“Things to consider“:

1. Fathometers:

While stopped with no way on, a fathometer will only tell you what’s under the transducer at that moment, add a few knots of speed and you’ll be able to identify a trend (shoaling or deepening), but prop-wash turbulence from another vessel (or your own), or choppy seas can obscure accurate readings.   Fathometers generally display the depth under the keel as the default display.

2. A.I.S.:

An A.I.S. transponder can and will display incorrect data if it hasn’t been set up or updated properly.  There’s no way to be certain the transmitted A.I.S. data is correct unless you confirm it the old fashioned way, plot it.  Determining a C.P.A. using only A.I.S. data is a fool’s errand.

3. G.P.S. Chartplotters:

Chart plotters rely on static data for charts(vector or raster) and some can be updated online with the latest corrections, but even if you have a “state of the art” device,  your chart plotter may not reflect the most up to date bouyage or navigation information.  It isn’t gospel…..and we all know how Windows based systems can be, shall we say, fickle.

4. Radar:

Radar is a simple concept of reflection.  It is still in use as a critical and necessary tool while R.D.F.’s, Omega, and L.O.R.A.N. (both A and C) have fallen by the wayside.   It’s limitations are mostly related to signal attenuation, clutter caused by sea-state, precipitation, or user error. Since radar is a “line of sight” device,  it’s limited by it’s geographic horizon.  The biggest problem with Radar is mis-interpretation of the data presented, that’s why we’re required the radar course for our licenses.  See Big Bayou Canout.  See Andrea Doria.

Radar navigation is more than just plotting vectors for collision avoidance and identifying landmarks by their profile, it’s a skill that backs up our piloting and position fixing.  I can honestly say that for my work,  collision avoidance plotting on paper is way down the list as far as how I use radar in my “day-to-day”.

Targets can be missed if they are low to the water, have non-metal reflective surfaces, or are over the horizon.  The distinction of this device is that it updates with every swing of the scanner, BUT unless you are stopped and making no way, it tells you where you were, not where you are.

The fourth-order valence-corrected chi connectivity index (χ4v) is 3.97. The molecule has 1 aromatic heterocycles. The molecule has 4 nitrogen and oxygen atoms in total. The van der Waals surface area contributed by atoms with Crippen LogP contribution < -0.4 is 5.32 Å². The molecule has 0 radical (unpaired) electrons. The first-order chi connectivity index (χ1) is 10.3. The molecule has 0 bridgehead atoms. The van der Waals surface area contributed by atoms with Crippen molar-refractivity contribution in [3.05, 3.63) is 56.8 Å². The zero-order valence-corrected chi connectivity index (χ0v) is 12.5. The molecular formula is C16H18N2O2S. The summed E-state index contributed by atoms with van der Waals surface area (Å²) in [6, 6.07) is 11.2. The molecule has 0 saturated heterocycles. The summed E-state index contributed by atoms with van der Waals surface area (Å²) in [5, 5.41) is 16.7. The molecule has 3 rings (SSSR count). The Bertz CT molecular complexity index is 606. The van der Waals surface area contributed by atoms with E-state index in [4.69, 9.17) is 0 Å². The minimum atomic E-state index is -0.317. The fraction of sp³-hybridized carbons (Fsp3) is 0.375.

For coastal navigation and inland piloting, radar fixes are useful tools and are not dependent on anything except the skill of the operator, a gyro compass, and the power supply.  A stabilized display that produces a bearing line using the E.B.L. function (electronic bearing line) is a tried and true method of taking bearings.  Two good bearings to fixed objects ashore at or near 90 degrees apart = a fix.  No G.P.S. info or pelorus is necessary.

radar fix generated by taking a range and bearing to a known fixed object (lighthouse, beacon, point of land, or dock) or swinging a couple of arcs using the V.R.M. gives us a pretty accurate indication as to where we are.  From that point (rfix) we can lay off our planned course and speed on the chart and have a reliable graphic representation of our position in relation to all around us.  Plotting using this method is a solid means of position fixing.  But it’s only good at the moment of the fix, introduce any change and it isn’t accurate any longer.  Those changes include but are not limited to, speed of advance, changes in current, wind direction, and time. After that it’s a D.R Plot until the next fix.

Parallel indexing is another, frequently overlooked function of modern radar.  It’s a simple method of determining the “set” on or off a coast or hazard.  It enables a quick visual reference to the user without making any calculations, if a target or hazard is inside the index line, we’re closing, outside we’re falling away.

Radar may not be as sophisticated as the new plotters and it takes practice, but it’s a good basic tool.  I regularly deal with multiple targets, large and small, going at different speeds and courses in close quarters.  Sometimes one needs to be a bit clairvoyant in order to make any sense out of what is on the screen and what those targets have in mind.  It’s up to me to know, as best as I can, where I am and what I can do to avoid getting too “up close and personal”.  The best defense I can have is using every device I have at hand along with a good pair of eyes and the sense to use them.